My whanau lost three of its kaumatua in the last two weeks. Two of them had run a long race, one died too early. These things give life a kind of pause to those who outlive them. A chance to re-evaluate what is genuinely important and what seems to be but probably is not. My shit grades from last semester fall in that second category. Uprooting my life and moving it to the Waikato a couple of years back is most definitely in the former. It led me to right here for one. But more importantly, it gave me a couple of years with my grandfather before we laid him to rest last weekend. Time I would never have had with him if I had stayed where I was. Experiences I would have missed and would have never known I had missed. Those truly mattered. The ones I lost on the path I left behind do not.
At the funeral my tuāhine attended by video link. She is a nurse in Victoria where COVID is running rampant and she is on the front lines. She feels a lot further away than a three-hour flight right now. I worry about her and wish she was closer to home. My cousin and Aunty were watching from the UK where the same thing is true. They were there in the strange and only way they could be but while we hugged our loved ones and spoke in low tones to those all around us they could not feel us. They could not hear. That is the tyranny of distance. As surreal as that experience was however, they were there. That is important.
I was late to the tangi. I had run up to Auckland to pick up my Nan. She is 96 years old. The oldest living Love, as far as we know. We walked in during the eulogy from my taina. I was able to re-watch the service later, a recording of the live stream that our diaspora had watched in realtime. His kōrero was beautiful. My cousin’s little girl leapt from her seat, ran down the aisle to take Nan by the hand and lead her to her seat in the front row. The great-granddaughter and the matriarch. That was important. The fact that we were late was not.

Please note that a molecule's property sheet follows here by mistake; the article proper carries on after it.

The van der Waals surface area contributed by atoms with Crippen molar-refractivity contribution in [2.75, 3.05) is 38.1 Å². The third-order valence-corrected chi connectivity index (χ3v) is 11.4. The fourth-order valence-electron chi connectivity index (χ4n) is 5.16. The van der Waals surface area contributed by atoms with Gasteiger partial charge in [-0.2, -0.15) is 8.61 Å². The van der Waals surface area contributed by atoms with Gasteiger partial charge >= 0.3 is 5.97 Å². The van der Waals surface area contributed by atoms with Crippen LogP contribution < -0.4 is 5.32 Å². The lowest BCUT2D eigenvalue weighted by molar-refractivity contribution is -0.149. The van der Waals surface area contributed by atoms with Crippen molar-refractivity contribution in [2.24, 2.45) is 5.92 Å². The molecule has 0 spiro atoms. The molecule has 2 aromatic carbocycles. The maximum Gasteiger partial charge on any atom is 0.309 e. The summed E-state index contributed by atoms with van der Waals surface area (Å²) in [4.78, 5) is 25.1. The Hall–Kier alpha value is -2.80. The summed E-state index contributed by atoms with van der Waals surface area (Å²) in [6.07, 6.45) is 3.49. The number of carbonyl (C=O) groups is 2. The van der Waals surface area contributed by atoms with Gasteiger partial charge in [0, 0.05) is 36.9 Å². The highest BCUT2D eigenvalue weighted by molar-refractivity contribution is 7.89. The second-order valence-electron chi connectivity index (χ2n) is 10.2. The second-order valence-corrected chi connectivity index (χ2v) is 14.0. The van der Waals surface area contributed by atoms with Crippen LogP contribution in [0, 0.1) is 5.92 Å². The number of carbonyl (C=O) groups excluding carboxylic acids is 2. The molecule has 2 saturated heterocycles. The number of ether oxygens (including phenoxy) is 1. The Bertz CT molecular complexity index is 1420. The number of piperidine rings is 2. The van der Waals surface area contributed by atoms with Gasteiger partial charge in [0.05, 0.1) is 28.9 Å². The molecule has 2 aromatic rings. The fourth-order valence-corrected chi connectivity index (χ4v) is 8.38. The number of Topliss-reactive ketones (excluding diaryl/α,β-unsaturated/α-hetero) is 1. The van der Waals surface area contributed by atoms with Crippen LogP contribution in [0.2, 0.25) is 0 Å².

In the time before and since I have watched my family grieve and I have grieved with them. Each have our own way. Māmā has been marking the days since with reflections on the ups and downs of that process. Some days are heavy and sad. Others are lighthearted and fun. Grief is strange that way. Whichever way they land there is no escape from them. Nor should there be. We must feel everything that comes, let them move through us in that moment and allow them pass. They will pass. As all things do. Good and bad. That is important.
The ones that we buried left deep holes and in the vacuum of that space we have poured our love and our laughter and our tears. They will be missed but they will never truly leave us. They are woven into our DNA. Their blood is our blood. In the end, in a paradox that rubs against my reason, their existence, their whakapapa, and the new life they gave rise to are what is truly important. The fact of their passing is not.